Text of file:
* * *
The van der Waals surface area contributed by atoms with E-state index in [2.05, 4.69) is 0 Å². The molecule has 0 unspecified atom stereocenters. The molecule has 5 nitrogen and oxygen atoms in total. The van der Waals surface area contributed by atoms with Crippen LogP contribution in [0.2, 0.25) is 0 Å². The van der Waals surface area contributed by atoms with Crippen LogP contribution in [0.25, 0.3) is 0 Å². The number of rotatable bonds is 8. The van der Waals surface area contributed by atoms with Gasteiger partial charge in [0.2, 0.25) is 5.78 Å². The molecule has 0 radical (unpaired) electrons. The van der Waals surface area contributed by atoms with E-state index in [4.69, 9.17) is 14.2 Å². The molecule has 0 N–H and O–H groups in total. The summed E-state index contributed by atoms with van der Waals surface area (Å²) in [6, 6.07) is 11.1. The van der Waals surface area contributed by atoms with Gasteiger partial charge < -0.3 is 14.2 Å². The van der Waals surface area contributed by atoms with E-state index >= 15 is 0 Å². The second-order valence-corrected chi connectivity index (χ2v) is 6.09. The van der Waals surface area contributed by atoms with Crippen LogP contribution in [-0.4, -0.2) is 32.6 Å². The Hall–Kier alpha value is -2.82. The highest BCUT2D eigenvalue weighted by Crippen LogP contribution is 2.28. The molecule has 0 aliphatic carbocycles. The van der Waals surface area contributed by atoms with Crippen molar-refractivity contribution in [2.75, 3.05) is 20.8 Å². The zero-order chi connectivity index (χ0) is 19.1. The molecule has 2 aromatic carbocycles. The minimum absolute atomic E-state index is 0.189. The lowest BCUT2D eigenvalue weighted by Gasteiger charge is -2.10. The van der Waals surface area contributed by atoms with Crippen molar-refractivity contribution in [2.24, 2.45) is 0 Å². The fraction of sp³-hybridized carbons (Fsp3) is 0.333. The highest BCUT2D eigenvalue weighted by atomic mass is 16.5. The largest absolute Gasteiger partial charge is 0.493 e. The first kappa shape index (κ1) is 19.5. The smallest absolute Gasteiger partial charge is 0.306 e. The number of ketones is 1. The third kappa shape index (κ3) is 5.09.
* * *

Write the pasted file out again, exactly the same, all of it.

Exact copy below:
The van der Waals surface area contributed by atoms with E-state index in [2.05, 4.69) is 0 Å². The molecule has 0 unspecified atom stereocenters. The molecule has 5 nitrogen and oxygen atoms in total. The van der Waals surface area contributed by atoms with Crippen LogP contribution in [0.2, 0.25) is 0 Å². The van der Waals surface area contributed by atoms with Crippen LogP contribution in [0.25, 0.3) is 0 Å². The number of rotatable bonds is 8. The van der Waals surface area contributed by atoms with Gasteiger partial charge in [0.2, 0.25) is 5.78 Å². The molecule has 0 radical (unpaired) electrons. The van der Waals surface area contributed by atoms with E-state index in [4.69, 9.17) is 14.2 Å². The molecule has 0 N–H and O–H groups in total. The summed E-state index contributed by atoms with van der Waals surface area (Å²) in [6, 6.07) is 11.1. The van der Waals surface area contributed by atoms with Gasteiger partial charge < -0.3 is 14.2 Å². The van der Waals surface area contributed by atoms with E-state index >= 15 is 0 Å². The second-order valence-corrected chi connectivity index (χ2v) is 6.09. The van der Waals surface area contributed by atoms with Crippen LogP contribution in [-0.4, -0.2) is 32.6 Å². The Hall–Kier alpha value is -2.82. The highest BCUT2D eigenvalue weighted by Crippen LogP contribution is 2.28. The molecule has 0 aliphatic carbocycles. The van der Waals surface area contributed by atoms with Crippen molar-refractivity contribution in [2.75, 3.05) is 20.8 Å². The zero-order chi connectivity index (χ0) is 19.1. The molecule has 2 aromatic carbocycles. The minimum absolute atomic E-state index is 0.189. The lowest BCUT2D eigenvalue weighted by Gasteiger charge is -2.10. The van der Waals surface area contributed by atoms with Crippen molar-refractivity contribution in [2.24, 2.45) is 0 Å². The fraction of sp³-hybridized carbons (Fsp3) is 0.333. The highest BCUT2D eigenvalue weighted by atomic mass is 16.5. The largest absolute Gasteiger partial charge is 0.493 e. The first kappa shape index (κ1) is 19.5. The smallest absolute Gasteiger partial charge is 0.306 e. The number of ketones is 1. The third kappa shape index (κ3) is 5.09.